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Victoria Slotover
Victoria Slotover

Victoria Slotover has a MA in Modern History from Oxford University and studied Creative Writing at the City Lit, in London. Her short stories are published regularly in Mumsense Magazine and are also due to appear in Families Magazine.

Souvenir


If I've learned one thing it's this; things rarely end the way you expect them to.

 

Winter had dragged on all through Spring that year and the grey days were seeping through my skin. I wasn’t the only one to feel that way. It’s all the mothers at the school gates were talking about - the incessant gloom, the absence of sunshine. The conversation was as dull as the weather.

 

It meant that we were stuck inside a lot more. The girls had been stoical about the rain at first, making endless batches of gingerbread men and cupcakes. It kept them quiet to

begin with but after a while the novelty of baking wore off and even eating uncooked dough lost its excitement. They were cranky and so was I.

 

Things had started badly that day. I was marshalling them for school when they started

throwing around piles of folded laundry.

‘Funny’, said Marla.

‘Funny’ repeated Lauren.

‘Not funny’, I shouted which made them laugh even harder.

 

‘I’ve made a swimming pool’ called Lauren up the stairs, ‘we’re paddling’.

While I’d been putting the clothes away they’d managed to up-end the dog’s water bowl all over the kitchen floor and were busy stomping about in their muddy Wellingtons. The floor was covered in boot prints and we were late again.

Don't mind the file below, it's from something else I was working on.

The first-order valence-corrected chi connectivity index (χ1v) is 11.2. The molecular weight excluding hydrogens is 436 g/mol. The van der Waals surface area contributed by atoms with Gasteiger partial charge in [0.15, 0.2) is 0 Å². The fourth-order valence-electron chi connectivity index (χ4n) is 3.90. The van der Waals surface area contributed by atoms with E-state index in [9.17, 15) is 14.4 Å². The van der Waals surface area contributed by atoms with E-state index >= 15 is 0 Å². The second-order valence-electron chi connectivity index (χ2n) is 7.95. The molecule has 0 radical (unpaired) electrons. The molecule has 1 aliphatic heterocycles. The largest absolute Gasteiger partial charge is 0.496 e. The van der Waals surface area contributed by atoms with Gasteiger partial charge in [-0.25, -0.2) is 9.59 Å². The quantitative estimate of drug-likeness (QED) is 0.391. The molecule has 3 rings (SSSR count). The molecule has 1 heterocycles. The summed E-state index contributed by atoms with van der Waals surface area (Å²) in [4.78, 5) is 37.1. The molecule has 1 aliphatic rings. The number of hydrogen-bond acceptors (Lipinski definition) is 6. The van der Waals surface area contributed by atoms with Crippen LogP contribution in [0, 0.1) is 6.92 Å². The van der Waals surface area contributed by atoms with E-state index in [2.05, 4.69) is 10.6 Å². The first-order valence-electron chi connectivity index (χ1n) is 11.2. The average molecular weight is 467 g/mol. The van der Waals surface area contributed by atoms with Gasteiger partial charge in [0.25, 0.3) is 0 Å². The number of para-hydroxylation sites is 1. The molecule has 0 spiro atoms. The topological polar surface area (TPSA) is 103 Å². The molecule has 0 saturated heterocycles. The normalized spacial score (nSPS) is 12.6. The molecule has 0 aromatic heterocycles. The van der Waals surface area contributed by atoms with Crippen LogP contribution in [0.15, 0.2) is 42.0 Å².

It was too wet to go running after I’d dropped them off, Sam was nervous about me slipping again, so instead I cleared up the breakfast things; rinsing the last dregs of mushy cornflakes and apple juice down the drain and wiping sticky streaks off the table, fridge and cupboard doors, noticing as I did that there was a new scratch on one of them. Then I made a mug of Earl Grey and pottered up to the study to check my emails. I scanned through the school newsletter and responded to messages about coffee mornings. The rain continued to fall, splattering against the study window, leaving trails of tears.

 

Two birds caw cawed at each other somewhere outside while the trees shook their wet

heads at them crossly. And in that sound another one rose in my mind- the two of us

laughing about something; a joke now forgotten, that probably never was that funny, though we’d laughed hysterically anyway. But still, there it was, and there we were, long before I’d met Sam, in another life, in a bed in another town with the sheets twisted around us - my head on his chest, his hand in my hair - laughing at something while the sun shone through the window throwing arcs of light into the room and my clock ticked away the time that didn’t matter.

 

Souvenir, that’s what the French call a memory - something you go back to. I don’t go back to this, back to him, often but when I do the pull surprises me. And still in the moment, half there, half here, the past and present converged as I conjured him back into my life.

 

‘Do you still use this email address? You probably don’t, but maybe you do. It’s been forever. How are you?’

 

I’d talked about him at length to Sam when we first met which might sound strange but

wasn’t really given that we started our ‘accidental courtship’, as Sam called it, on the back of my break up from him.